“This panel was one of the most significant achievements of my career because of the grassroots approach to educating those on the front lines with knowledge to reduce and, hopefully, eliminate opioid addiction in Oklahoma,” remarked Morrissey. Noting that the program’s success was largely attributable to Cataudella and Combs’ leadership, she concluded: “The legal community is fortunate to have these two young women in our ranks.”
Earlier this summer, Gavin Burl – a rising second-year student at The University of Tulsa College of Law – received the good news that he had been awarded a Diversity Scholars Program scholarship from the law firm Crowe & Dunlevy. Each year, Crowe & Dunlevy presents this major honor to a TU Law candidate based on “academic achievement, financial need and commitment to the law.”
Still carrying a glow from his recent study-abroad month at University College Dublin, Burl spoke passionately about the difference this scholarship will make to him: “I am thankful to Crowe & Dunlevy for giving me this opportunity to move forward in law school with less of a financial burden. It’s lifted that burden to where I can think more clearly. It makes things easier for myself and for my family, and now I can focus on being the best law student I can be.”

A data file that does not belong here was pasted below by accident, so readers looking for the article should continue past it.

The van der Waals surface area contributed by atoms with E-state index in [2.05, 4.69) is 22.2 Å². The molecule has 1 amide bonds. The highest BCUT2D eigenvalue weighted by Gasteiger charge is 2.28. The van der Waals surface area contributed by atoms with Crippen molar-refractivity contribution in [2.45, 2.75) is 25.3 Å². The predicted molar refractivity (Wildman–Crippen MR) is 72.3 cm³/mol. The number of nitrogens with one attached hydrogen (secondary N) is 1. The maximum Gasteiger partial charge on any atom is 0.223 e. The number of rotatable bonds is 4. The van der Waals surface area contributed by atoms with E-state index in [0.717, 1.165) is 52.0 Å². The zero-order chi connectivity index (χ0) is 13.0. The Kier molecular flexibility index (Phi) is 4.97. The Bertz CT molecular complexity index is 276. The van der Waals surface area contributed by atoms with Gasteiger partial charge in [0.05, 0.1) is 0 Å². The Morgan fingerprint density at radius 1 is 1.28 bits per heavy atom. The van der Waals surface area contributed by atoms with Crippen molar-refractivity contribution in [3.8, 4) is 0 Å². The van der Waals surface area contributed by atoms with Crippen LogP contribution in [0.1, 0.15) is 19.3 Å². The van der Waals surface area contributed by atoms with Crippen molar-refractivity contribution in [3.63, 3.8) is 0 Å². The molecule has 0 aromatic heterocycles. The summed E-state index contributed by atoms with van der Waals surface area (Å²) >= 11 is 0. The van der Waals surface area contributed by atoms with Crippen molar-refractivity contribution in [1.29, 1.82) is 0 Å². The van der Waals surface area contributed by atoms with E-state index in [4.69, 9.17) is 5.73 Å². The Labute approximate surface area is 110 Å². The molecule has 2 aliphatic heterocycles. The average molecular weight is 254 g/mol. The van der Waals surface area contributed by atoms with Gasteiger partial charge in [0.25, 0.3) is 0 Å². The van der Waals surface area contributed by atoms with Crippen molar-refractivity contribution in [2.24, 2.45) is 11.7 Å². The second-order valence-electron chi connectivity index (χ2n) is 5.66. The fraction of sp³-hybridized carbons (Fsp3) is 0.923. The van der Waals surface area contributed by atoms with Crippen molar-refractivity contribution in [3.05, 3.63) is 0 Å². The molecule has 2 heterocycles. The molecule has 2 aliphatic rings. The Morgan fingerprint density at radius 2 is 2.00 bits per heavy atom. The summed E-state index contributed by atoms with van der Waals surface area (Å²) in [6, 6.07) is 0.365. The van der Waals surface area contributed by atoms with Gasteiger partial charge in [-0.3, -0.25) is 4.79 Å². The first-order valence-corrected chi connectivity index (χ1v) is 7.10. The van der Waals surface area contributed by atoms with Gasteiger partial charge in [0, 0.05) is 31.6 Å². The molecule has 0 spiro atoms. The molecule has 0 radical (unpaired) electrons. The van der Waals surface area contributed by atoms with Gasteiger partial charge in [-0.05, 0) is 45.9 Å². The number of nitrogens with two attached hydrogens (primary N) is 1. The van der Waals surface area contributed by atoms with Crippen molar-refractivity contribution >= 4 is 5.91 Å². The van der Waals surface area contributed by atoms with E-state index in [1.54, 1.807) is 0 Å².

“Promoting diversity is important to our firm and the legal community as a whole,” said Susan E. Huntsman, a director at Crowe & Dunlevy and a member of the firm’s Diversity Committee. “Helping aspiring attorneys from a variety of backgrounds reach their educational goals strengthens our firm, our profession and our state. Gavin joins other outstanding students who have received this scholarship since our Diversity Scholars Program began at The University of Tulsa College of Law in 2011. Many of these students have gone on to be leaders in our state and beyond. Gavin’s demonstrated leadership and academic achievement are to be commended.”